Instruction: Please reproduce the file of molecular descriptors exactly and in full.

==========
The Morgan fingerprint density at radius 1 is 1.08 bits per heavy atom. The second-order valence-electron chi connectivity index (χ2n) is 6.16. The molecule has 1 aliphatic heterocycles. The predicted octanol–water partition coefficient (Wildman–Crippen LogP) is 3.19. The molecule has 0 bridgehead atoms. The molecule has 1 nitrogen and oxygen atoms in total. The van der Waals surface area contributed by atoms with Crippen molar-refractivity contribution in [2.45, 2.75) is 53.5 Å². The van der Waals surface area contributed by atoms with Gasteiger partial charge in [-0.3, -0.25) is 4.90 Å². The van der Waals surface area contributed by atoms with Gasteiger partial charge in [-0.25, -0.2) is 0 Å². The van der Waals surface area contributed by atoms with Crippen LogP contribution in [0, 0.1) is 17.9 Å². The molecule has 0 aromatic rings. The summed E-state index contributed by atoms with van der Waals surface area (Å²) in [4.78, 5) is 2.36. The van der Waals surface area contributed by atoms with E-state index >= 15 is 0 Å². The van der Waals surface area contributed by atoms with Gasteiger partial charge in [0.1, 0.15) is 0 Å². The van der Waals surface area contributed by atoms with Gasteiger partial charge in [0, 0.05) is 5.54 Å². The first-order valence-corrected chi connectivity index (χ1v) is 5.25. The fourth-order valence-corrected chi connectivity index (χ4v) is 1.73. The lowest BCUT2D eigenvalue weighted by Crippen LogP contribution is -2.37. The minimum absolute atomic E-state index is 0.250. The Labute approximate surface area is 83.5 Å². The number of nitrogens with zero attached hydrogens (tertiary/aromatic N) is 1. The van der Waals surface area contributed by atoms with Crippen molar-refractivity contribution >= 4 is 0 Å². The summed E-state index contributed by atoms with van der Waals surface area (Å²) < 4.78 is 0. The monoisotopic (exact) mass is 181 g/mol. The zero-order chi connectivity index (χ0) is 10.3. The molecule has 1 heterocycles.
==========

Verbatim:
The Morgan fingerprint density at radius 1 is 1.08 bits per heavy atom. The second-order valence-electron chi connectivity index (χ2n) is 6.16. The molecule has 1 aliphatic heterocycles. The predicted octanol–water partition coefficient (Wildman–Crippen LogP) is 3.19. The molecule has 0 bridgehead atoms. The molecule has 1 nitrogen and oxygen atoms in total. The van der Waals surface area contributed by atoms with Crippen molar-refractivity contribution in [2.45, 2.75) is 53.5 Å². The van der Waals surface area contributed by atoms with Gasteiger partial charge in [-0.3, -0.25) is 4.90 Å². The van der Waals surface area contributed by atoms with Gasteiger partial charge in [-0.25, -0.2) is 0 Å². The van der Waals surface area contributed by atoms with Crippen LogP contribution in [0, 0.1) is 17.9 Å². The molecule has 0 aromatic rings. The summed E-state index contributed by atoms with van der Waals surface area (Å²) in [4.78, 5) is 2.36. The van der Waals surface area contributed by atoms with E-state index >= 15 is 0 Å². The van der Waals surface area contributed by atoms with Gasteiger partial charge in [0.1, 0.15) is 0 Å². The van der Waals surface area contributed by atoms with Gasteiger partial charge in [0, 0.05) is 5.54 Å². The first-order valence-corrected chi connectivity index (χ1v) is 5.25. The fourth-order valence-corrected chi connectivity index (χ4v) is 1.73. The lowest BCUT2D eigenvalue weighted by Crippen LogP contribution is -2.37. The minimum absolute atomic E-state index is 0.250. The Labute approximate surface area is 83.5 Å². The number of nitrogens with zero attached hydrogens (tertiary/aromatic N) is 1. The van der Waals surface area contributed by atoms with Crippen molar-refractivity contribution >= 4 is 0 Å². The summed E-state index contributed by atoms with van der Waals surface area (Å²) < 4.78 is 0. The monoisotopic (exact) mass is 181 g/mol. The zero-order chi connectivity index (χ0) is 10.3. The molecule has 1 heterocycles.